Kaikoura earthquake rips through New Zealand
On Monday 14th November 2016 the 7.8 magnitude Kaikoura earthquake devastated the region, tearing through SH1 and sweeping the Main North Line railway out to sea.
The moment the Kaikoura earthquake struck
Shortly after midnight on Monday 14th November 2016, the 7.8 magnitude Kaikoura earthquake rocked New Zealand. In scientific terms, the Kaikōura earthquake was a new phenomenon. Starting in Culverdon, 70km south of Kaikōura, the quake ripped across several fault lines, including one that was previously unknown. The tear ended in Seddon, 90km north of Kaikōura. GeoNet described the 160km long rupture as the earth "unzipping” itself.
For almost two minutes, the Kaikōura earthquake tore through fault lines, demolishing houses, ripping up roads and railways, and causing massive landslides as it travelled. As far away as Wellington, people were shaken from their beds and had to take shelter. Tsunami sirens wailed across the region and severe aftershocks rumbled throughout the night, creating an unnerving sense of powerlessness and vulnerability. It was a harrowing night that will remembered forever by those who witnessed it.
As daylight broke, the extent of the damage was broadcast to the world. Roads were torn, houses dismantled, a family of cows were stranded on “Cow Island”. Yet, with the locals leading an aid effort at local Takahanga Marae, heartening scenes of a “lobster breakfast” soon dislodged themes of destruction in the news headlines – it was a recognisably resilient Kiwi response.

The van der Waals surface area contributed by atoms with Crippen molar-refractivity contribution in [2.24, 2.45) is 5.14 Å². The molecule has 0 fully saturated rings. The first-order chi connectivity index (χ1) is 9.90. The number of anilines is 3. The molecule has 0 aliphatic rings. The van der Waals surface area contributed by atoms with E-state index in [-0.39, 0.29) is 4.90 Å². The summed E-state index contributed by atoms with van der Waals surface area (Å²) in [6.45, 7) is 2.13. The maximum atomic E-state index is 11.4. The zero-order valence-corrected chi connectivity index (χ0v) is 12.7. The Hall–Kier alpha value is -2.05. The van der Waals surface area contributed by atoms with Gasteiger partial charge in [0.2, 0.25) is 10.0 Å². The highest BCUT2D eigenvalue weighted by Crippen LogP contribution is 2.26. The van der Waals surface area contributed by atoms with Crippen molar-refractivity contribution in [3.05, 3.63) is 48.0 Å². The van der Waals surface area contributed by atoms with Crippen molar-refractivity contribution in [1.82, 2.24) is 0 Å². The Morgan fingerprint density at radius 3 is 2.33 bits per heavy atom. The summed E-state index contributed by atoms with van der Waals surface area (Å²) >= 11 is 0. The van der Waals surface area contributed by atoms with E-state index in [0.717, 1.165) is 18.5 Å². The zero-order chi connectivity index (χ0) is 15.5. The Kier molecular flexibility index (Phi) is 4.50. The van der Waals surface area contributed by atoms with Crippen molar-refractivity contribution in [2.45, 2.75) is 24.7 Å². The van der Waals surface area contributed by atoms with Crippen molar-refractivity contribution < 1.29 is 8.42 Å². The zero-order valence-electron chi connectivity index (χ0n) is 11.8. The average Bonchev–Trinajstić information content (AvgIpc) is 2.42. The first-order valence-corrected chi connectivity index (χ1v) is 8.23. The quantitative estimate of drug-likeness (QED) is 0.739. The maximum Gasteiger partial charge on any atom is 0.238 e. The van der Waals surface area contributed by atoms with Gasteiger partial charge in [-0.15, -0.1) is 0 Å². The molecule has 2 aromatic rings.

Two people were killed during the Kaikōura earthquake. Considering the fearful carnage caused by the quake, this was fortuitous. The clefts made in State Highway 1 could have easily swallowed a bus. And yet while drivers found themselves shaken from the road, most were able to walk away bruised and bemused.
One of the luckiest escapees was Wayne Sullivan. He was driving the KiwiRail freight train out of Kaikōura that night. While kilometres of tracks were dragged out to sea or buried beneath slips, his train miraculously found refuge between two major landslides. Wayne was rescued by helicopter the following day, but the train remained trapped for several months. The eventual recovery of the train from its stranded position was celebrated by KiwiRail as it signalled significant progress in repairing the damage caused by the Kaikōura earthquake.
Another KiwiRail employee caught in the Kaikoura earthquake was Paul Foskett. He had just delivered the night freight train over to Wayne and was driving home to Blenheim on State Highway 1 when the Kaikoura earthquake threw him from the road. Amidst a frantic search, his colleagues eventually found him sheltering in a farmhouse.